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Racial stereotypes and robbery

O'Flaherty, Brendan Andrew; Sethi, Rajiv

Robbery is a serious, widespread and sometimes violent crime resulting each year in costs to victims of several billion dollars. Data on the incidence of robbery reveals certain striking racial disparities. African Americans are more likely to be victims, arrestees and prisoners than are members of other demographic groups, and while black-on-white robberies are very common, white-on-black robberies are extremely rare. The disparities for robbery are also much greater than those for other crimes of acquisition. We develop a model of robbery that attempts to address these and other stylized facts. The key insight underlying the model is that robberies are typically interactions between strangers which involve a sequence of rapid decisions with severely limited information. Potential offenders must assess the likelihood of victim resistance, and victims must assess the likelihood that resistance will be met with violence. Racial disparities in the distribution of income can cause such probability assessments to be race-contingent, affecting crime rates as well as rates of resistance and violence. We argue that this model helps account for several empirical regularities that appear puzzling from the perspective of alternative theories of crime.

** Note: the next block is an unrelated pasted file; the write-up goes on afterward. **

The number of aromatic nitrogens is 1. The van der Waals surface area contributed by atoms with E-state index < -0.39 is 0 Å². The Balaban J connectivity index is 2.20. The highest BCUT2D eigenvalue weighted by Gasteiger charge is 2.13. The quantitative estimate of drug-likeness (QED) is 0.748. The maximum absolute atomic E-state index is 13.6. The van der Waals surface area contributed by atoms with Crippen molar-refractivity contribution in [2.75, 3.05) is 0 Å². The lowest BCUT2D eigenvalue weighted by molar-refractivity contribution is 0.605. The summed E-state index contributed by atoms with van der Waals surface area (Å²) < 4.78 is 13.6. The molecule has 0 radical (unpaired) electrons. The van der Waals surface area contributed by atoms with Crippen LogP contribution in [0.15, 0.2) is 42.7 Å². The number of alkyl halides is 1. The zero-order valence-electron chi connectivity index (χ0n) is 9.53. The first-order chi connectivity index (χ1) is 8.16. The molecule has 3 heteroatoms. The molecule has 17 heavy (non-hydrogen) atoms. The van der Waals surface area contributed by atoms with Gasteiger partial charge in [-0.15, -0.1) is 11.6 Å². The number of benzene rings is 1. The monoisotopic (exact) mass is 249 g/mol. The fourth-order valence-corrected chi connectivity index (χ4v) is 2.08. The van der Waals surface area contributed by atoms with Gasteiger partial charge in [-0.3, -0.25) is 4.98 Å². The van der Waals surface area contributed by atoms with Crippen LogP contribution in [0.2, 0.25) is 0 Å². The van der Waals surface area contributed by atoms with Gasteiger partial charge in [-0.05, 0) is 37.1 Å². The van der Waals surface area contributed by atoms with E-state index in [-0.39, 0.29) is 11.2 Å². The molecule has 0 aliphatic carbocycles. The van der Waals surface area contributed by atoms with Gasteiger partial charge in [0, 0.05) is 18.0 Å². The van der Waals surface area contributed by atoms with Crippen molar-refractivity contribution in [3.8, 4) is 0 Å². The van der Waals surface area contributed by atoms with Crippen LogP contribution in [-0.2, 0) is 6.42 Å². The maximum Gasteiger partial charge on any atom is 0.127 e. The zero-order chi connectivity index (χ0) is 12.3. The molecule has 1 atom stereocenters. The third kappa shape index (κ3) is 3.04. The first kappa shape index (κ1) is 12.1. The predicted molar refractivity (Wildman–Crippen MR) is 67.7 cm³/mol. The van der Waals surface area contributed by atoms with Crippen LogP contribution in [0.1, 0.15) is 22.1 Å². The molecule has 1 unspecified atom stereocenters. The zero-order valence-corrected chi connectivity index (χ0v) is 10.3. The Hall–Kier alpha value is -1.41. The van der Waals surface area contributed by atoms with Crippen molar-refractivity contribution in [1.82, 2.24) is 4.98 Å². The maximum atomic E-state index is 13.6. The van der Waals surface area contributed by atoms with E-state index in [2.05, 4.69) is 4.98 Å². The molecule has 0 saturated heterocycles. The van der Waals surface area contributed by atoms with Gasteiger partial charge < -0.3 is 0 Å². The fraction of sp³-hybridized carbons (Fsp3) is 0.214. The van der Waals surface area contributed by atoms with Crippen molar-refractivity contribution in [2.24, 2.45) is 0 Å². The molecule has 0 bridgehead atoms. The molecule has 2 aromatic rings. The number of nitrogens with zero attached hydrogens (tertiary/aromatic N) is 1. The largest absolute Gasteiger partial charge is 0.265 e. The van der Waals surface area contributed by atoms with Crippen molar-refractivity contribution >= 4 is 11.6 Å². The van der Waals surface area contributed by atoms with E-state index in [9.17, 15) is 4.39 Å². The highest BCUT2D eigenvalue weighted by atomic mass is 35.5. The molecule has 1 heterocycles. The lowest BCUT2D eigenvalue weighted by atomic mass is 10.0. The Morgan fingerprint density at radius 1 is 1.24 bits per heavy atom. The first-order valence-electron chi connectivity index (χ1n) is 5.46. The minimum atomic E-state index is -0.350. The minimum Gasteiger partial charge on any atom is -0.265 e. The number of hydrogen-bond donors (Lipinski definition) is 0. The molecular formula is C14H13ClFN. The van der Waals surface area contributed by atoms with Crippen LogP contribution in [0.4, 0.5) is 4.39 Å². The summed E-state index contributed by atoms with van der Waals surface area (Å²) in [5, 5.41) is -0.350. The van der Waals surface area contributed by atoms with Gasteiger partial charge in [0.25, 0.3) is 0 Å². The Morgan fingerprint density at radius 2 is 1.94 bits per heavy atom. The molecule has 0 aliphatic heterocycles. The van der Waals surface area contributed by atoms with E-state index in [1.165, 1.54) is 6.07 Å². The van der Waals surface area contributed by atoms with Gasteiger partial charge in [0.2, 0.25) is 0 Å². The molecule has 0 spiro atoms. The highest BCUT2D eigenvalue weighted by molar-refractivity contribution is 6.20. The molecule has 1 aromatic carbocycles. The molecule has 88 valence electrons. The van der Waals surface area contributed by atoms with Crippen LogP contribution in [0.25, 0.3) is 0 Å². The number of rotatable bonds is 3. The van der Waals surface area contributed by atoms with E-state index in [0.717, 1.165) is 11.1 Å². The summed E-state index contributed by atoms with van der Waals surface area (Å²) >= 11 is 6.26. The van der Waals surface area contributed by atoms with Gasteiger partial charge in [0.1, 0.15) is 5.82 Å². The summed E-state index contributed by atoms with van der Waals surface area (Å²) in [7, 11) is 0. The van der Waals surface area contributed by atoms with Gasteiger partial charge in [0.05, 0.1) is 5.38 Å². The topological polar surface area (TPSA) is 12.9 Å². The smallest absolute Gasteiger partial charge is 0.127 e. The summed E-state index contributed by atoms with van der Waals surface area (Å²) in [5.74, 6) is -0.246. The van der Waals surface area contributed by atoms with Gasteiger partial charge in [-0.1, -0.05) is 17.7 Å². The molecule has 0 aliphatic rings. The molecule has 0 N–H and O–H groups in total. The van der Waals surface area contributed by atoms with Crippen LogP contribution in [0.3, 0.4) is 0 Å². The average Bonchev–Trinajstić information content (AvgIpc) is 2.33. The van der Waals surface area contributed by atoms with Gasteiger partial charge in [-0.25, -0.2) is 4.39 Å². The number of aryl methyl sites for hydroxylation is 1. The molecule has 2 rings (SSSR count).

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Publisher
Department of Economics, Columbia University
Publication Origin
New York
Series
Department of Economics Discussion Papers, 0405-15
Academic Units
Economics

Notes

December 2004

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